In a volatile market, it is a trader’s market and not an investor’s market. If you hold positions too long, you lose a lot of your portfolio amount and you never know when the rebound comes back. There will be a few days of up trends thinking this is already the turn around point, but it isn’t. And if you decide to just hold your stocks and wait for the turn around which will eventually happen, you may have lost too much already that you will just be winning back what you lost and not earn more. But in a trader’s mentality, you have to be nimble and on your toes to make trades when they should happen.
Mistake/Lesson #1: Invest the time to plan your trades
I do have a watchlist of stocks. But even that watchlist is not planned well. I should plan based on different scenarios of market movements, so I can react properly as the stocks move. If the direction does not go my way, what is my secondary plan? This past week I didn’t have back up plans when things go wrong. I just assumed things would go my way as how I wanted them.
As I’ve mentioned in my last blog post, I starting stock trading again and this time as I trade and learn, I will blog about them. The decisions I made and what I learned in the trades. Hopefully I get other experienced stock traders to share their thoughts and help guide novices like me.
This week, I was coming out from a loss of about $100 and was waiting for my funds to get settled where that date was on Wednesday, February 10, 2016. We are currently in a bearish market, the trend has been going down for the past 3 months.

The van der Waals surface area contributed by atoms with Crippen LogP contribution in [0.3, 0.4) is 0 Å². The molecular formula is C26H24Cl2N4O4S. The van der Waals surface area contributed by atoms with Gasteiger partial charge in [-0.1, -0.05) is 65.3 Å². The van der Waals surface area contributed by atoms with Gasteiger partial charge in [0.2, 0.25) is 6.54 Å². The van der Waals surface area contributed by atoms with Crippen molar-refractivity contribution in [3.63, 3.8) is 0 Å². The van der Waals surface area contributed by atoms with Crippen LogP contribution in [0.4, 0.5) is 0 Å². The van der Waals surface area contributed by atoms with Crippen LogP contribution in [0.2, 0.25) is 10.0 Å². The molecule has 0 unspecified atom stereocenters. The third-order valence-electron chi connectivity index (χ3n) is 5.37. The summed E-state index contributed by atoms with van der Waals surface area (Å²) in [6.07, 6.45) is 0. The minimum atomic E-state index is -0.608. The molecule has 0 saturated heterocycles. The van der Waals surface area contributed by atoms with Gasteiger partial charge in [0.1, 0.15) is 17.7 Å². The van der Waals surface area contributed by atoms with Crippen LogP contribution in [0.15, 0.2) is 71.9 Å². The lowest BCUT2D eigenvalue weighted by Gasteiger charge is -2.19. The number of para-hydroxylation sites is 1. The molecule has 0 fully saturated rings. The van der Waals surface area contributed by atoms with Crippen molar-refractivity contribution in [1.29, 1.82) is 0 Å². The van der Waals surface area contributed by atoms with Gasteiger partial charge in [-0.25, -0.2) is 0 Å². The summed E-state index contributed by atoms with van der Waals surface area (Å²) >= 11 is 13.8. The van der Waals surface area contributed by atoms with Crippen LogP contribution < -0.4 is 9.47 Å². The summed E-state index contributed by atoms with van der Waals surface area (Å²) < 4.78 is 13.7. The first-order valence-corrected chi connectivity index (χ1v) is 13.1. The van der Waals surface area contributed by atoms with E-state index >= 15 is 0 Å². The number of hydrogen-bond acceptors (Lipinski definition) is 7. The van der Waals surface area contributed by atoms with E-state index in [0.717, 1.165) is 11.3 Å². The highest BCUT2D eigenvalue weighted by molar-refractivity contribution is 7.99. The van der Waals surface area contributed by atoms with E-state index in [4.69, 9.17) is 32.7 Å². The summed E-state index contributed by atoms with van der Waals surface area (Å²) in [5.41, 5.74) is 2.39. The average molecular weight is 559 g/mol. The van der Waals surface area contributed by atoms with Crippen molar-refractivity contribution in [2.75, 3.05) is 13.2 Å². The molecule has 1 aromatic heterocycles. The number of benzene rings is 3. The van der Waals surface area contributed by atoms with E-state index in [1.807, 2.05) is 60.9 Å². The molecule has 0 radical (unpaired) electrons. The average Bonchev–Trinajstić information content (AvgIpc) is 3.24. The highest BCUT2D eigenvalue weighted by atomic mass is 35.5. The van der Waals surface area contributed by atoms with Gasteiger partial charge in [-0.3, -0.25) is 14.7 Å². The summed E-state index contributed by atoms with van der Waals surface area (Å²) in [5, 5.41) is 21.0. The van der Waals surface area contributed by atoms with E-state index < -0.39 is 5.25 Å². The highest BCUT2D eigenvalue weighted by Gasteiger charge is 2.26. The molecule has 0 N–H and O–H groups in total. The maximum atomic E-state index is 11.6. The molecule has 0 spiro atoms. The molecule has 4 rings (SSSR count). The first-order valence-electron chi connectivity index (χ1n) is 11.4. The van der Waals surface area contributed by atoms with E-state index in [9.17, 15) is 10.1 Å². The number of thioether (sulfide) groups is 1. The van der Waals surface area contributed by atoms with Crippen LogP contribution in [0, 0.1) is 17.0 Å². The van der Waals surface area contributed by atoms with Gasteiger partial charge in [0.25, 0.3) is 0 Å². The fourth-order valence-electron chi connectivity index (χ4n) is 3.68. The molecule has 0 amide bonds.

But that does not mean money cannot be made, but it is often not advised to buy stocks this time because as the trend goes down, the more you lose. By the time it goes back up, you are just making up with what you lost. Some people may advise it is a good time to look for bargains of high value companies that are nearly assured to improved when the market goes on a rebound.
How to make money in a down market?
With my few years of experience in trading, the ways I am aware of making money in a down market. I have 6 strategies here to choose from, but based on my knowledge, amount of time to invest, amount of funds kind of dictate what strategy I can do.
Started in my Corporate Finance Class
I am not a professional stock trader. I just started getting into the stock market when I took my MBA classes at the University of Redlands about 4 years ago where one of my subjects, Corporate Finance, our professor divided us into groups where each group were to paper trade stocks starting with an amount of $100,000 and all groups that get to a $1,000,000 investment portfolio were given an extra 0.5 to our final grade.
Early Successes – I was Just Lucky
Our group did reach the $1M mark and so did many of my classmate. It appeared easy then, so I thought, so that was the day I started signed up on Scottrade and started trading with an amount of $1,000. After a week, the portfolio value was $1,100. Shared the news with my wife who agreed I invest in more and added more funds to fill in a total of $3,000. Consistently enough, after a week, I made $3,300 as my total portfolio value in a week.
This gave me a false sense of how easy the stock market is, until it started going downhill. Most of my trades that did well were mostly based on recommendations from